These performances by Joseph Szigeti, made in 1952 and 1959, were drawn from 3 different LPs. I owe the Bartok and Ives Sonatas to a Japanese pressing of a Philips disc - 13PC-95. The Cowell Sonata came from a Columbia Special Products LP in the Modern American Music Series. The work was dedicated to Szigeti, who worked closely with the composer during its composition, and who made this, its first recording, in 1952. The Webern 4 Pieces come from a Mercury LP MG50442.
Included are: Henry Cowell 1st Sonata for Violin and Piano with Carlo Bussotti, piano Bela Bartok 2nd Sonata for Violin and Piano with Roy Bogas, piano Charles Ives 4th Sonata for Violin and Piano with Roy Bogas Anton Webern Four Pieces Op. 7 with Roy Bogas
By 1959 Szigeti was showing serious signs of technical decline owing to the progression of debilitating bone disease and arthritis. Nonetheless, there is a musical personality of strong convictions and a spirit of dedication to the works at hand that shines through these performances, making them indispensable to the Szigeti aficionado and a decided benefit to anyone with ears to hear music making that goes beyond ailing arms and fingers. The Bartok and Ives are works Szigeti recorded in his prime, being the first to record the Ives, and I highly recommend those performances; but these late efforts are justified by the musical intelligence of Szigeti's restless imagination, while the short Webern pieces, of unparallelled abstract beauty, are played with an intellectual and emotional commitment that belies the notion that the school of musical thought from which they arose is deservedly dead. In Szigeti's capable, though by now arthritic hands, this music gains the living breath it deserves.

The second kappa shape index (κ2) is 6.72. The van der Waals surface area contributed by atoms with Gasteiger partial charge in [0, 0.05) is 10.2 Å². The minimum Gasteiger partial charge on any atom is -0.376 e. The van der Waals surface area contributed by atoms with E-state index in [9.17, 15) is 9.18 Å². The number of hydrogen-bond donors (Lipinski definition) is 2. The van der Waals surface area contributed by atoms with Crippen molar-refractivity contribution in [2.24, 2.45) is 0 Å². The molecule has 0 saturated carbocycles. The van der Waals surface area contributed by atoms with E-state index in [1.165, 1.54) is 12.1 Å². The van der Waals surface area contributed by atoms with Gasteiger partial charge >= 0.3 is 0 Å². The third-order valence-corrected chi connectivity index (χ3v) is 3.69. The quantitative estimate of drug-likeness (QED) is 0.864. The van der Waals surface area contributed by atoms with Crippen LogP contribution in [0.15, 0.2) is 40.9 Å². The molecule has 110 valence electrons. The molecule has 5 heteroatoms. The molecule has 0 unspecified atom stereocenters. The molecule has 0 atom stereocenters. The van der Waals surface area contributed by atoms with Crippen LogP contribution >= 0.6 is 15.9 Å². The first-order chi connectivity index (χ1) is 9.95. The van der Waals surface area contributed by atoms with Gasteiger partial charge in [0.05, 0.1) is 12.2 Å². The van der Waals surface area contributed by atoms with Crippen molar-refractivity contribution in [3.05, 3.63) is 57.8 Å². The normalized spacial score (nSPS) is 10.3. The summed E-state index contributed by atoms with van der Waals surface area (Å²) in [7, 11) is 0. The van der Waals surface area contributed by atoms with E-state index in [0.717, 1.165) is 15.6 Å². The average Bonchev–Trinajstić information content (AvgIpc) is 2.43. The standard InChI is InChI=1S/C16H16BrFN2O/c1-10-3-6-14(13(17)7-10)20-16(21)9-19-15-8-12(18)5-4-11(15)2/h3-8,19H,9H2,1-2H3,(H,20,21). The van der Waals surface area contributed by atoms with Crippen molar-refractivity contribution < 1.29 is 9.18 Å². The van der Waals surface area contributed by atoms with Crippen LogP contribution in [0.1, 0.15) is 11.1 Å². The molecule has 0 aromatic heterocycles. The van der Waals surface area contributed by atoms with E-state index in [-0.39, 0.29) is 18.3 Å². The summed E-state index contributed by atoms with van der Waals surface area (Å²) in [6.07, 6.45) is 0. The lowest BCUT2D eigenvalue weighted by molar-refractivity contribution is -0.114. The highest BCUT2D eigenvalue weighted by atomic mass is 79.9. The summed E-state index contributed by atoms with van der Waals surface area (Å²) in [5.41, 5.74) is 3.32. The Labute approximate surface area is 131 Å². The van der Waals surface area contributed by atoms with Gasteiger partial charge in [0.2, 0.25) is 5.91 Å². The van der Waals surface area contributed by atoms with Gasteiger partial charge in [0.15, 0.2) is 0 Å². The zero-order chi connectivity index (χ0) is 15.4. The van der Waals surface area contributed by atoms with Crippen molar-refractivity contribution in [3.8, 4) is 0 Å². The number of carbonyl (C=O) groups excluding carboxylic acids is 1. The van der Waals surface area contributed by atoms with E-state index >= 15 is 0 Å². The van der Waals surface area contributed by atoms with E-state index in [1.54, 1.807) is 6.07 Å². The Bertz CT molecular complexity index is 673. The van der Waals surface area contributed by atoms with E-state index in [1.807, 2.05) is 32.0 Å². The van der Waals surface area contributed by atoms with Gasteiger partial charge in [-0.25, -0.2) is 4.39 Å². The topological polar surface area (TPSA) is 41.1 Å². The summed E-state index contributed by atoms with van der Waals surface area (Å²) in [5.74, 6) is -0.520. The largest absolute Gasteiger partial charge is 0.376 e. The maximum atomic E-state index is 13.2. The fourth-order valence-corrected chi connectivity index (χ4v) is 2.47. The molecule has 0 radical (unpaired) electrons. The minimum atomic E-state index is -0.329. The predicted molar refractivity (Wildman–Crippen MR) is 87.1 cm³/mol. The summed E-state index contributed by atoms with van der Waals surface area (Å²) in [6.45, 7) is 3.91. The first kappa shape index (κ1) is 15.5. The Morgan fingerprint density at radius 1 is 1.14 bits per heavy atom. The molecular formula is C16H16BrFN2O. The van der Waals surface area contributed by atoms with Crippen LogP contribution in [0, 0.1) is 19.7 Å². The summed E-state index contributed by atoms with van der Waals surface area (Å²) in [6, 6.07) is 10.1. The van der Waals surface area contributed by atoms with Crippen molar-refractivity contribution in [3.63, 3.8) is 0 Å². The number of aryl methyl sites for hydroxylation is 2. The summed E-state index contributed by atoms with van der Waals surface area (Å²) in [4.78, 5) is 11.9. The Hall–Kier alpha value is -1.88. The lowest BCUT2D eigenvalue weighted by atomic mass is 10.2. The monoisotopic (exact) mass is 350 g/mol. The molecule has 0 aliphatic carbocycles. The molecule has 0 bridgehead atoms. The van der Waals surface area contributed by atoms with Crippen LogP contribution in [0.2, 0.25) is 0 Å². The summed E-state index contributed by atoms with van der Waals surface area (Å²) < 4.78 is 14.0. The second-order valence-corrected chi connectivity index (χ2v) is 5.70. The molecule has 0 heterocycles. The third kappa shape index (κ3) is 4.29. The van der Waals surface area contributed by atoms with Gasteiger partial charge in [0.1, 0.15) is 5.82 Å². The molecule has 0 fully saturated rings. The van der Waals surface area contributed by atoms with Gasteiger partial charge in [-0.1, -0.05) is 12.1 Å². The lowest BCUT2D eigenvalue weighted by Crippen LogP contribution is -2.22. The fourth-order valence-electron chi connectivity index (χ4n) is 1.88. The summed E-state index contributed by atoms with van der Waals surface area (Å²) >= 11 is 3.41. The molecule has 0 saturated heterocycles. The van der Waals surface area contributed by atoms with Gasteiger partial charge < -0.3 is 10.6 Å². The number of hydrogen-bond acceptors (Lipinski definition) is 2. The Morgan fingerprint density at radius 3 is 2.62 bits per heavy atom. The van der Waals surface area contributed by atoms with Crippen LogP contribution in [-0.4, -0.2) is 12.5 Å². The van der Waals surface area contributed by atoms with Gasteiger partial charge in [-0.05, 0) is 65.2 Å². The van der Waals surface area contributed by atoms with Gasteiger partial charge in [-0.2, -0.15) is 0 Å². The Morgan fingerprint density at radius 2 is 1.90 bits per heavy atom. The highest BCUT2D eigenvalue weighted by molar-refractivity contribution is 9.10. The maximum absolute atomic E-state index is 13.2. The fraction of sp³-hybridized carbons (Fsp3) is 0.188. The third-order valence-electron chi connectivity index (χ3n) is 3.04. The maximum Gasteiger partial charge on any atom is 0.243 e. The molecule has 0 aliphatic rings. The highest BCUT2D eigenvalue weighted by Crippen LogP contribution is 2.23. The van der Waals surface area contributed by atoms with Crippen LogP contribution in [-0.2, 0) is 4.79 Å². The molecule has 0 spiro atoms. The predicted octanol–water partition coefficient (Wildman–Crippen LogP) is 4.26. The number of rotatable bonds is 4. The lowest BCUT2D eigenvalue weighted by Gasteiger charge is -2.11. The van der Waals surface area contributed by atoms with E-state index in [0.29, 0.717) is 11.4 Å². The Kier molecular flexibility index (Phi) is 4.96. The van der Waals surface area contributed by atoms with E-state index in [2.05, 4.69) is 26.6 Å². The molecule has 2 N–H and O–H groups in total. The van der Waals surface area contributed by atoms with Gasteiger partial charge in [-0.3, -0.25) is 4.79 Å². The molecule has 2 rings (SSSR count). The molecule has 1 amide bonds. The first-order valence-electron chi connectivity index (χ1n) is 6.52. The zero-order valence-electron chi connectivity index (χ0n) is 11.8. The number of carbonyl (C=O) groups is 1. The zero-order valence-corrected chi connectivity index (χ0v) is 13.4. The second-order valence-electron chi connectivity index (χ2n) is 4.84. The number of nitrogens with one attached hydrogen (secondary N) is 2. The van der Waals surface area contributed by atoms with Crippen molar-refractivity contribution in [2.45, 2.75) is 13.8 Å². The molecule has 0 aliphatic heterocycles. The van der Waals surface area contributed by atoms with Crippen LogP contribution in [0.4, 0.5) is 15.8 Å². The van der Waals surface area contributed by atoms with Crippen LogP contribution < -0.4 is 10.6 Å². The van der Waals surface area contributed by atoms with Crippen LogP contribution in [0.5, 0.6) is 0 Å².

The recording information is contained in a separate text file, available with the other linked content.
I grew up listening to records -- shellac and vinyl -- and the sound of a needle tracking the grooves of an old LP is still deeply comforting to me -- a sound from childhood, like the fan of the hot air furnace coming on. However turntables are now relatively scarce, and we are becoming less tolerant of noise from the medium the music is stored on, so putting up renovated files of what I consider choice, but neglected performances, seemed a good way to spend some time. There are several thousand LPs in the house, a lot of them not re-issued on CD, some of them performances of real importance. If you like something, post a comment. I'd love to hear from you.
Everything posted here is in my personal collection on LPs or 78rpm records, and any restoration to the file is done by me. I do not post anything from CDs.